Scientists and fishers will use deep ocean acoustic remote sensing techniques developed by CSIRO to help give long-term sustainability to the largest fishery in Australia's south-east.
Biochemistry PhD student David Carter is examining cadaver breakdown and soil biology to provide answers to life's toughest question; what happens to us after we die?
Australia's efforts to reverse dryland salinity have received a boost with the development of a granular inoculant that helps wattles establish up to five times faster than normal.
The first recordings of the brainâ€™s smallest cells at work, sensing the outside world, have been made by scientists at University College London (UCL). Their findings could help unlock the secrets of the cerebellum, a key motor control centre in the brain which, when damaged, can lead to movement disorders such as ataxia and loss of balance.
Scientific studies of a unique Australian frog could lead to the development of new ways to improve livestock production levels and boost the prospects of maintaining human muscle strength into old age.
Healthcare providers want to know as soon as possible the condition of the patient. Advances in microelectronics, microfluidics and microfabrication are enabling manufacturers to create a new generation of small, portable devices
A discovery by United Kingdom Medical Research Council (MRC) scientists, working with colleagues at Oxford University, provides a promising platform for research into the development of new treatments for inflammatory diseases, including arthritis and asthma, and cancer.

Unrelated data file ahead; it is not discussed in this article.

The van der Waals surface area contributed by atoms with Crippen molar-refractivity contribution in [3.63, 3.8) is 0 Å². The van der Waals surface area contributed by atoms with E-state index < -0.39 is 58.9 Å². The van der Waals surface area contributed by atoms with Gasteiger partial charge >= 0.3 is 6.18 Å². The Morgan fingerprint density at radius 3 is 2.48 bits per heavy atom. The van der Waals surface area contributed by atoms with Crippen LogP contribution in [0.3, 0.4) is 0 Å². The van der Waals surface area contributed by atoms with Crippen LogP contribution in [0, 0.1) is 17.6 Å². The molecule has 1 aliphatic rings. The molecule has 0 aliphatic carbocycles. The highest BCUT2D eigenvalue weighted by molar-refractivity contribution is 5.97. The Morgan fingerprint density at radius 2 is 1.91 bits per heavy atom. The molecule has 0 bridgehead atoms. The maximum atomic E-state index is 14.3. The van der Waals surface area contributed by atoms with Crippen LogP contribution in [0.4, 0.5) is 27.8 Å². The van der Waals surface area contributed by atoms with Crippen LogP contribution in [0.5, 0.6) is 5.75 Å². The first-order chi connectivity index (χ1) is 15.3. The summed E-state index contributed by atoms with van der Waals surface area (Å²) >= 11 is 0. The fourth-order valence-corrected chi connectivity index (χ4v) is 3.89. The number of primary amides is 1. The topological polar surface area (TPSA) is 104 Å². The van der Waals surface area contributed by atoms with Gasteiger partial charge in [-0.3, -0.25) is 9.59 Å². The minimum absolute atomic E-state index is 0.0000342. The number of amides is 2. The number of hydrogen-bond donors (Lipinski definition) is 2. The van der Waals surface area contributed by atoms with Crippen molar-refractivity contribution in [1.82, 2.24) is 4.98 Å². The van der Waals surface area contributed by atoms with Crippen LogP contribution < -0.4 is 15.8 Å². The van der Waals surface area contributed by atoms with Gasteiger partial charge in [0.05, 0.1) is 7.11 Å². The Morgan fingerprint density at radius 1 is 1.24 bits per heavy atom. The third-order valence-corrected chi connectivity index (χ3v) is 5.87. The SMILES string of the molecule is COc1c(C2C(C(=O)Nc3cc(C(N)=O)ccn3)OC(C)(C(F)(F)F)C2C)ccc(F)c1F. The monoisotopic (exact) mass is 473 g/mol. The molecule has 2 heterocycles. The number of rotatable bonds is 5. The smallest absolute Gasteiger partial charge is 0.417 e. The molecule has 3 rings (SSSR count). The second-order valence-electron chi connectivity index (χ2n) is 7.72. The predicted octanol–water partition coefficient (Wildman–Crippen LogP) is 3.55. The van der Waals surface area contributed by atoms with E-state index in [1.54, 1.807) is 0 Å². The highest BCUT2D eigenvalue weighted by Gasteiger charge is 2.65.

A study by Melbourne scientists has provided the first direct evidence that differences in the way the surface of the human brain is folded could be an indication of how smart a person is.
FRET microscopy imaging is widely used to detect protein-protein interactions inside living cells. This application note describes the use of one and two-photon FRET and in characterising the dimerisation of C/EBPa protein
Of the five basic senses, the sense of smell is the least understood. Now, scientists at the University of Illinois at Urbana-Champaign have sniffed out potential clues to how olfactory receptors in the nose detect odours
Dr John Sader used established mechanical principles to prove that the popular V-shaped cantilever inadvertently degrades the performance of the instrument and delivers none of its intended benefits
The burgeoning area of drug delivery research could some day produce insulin pills for diabetics, laboratory-grown organs for transplants and plastic surgery, and an under-skin pharmacy on a microchip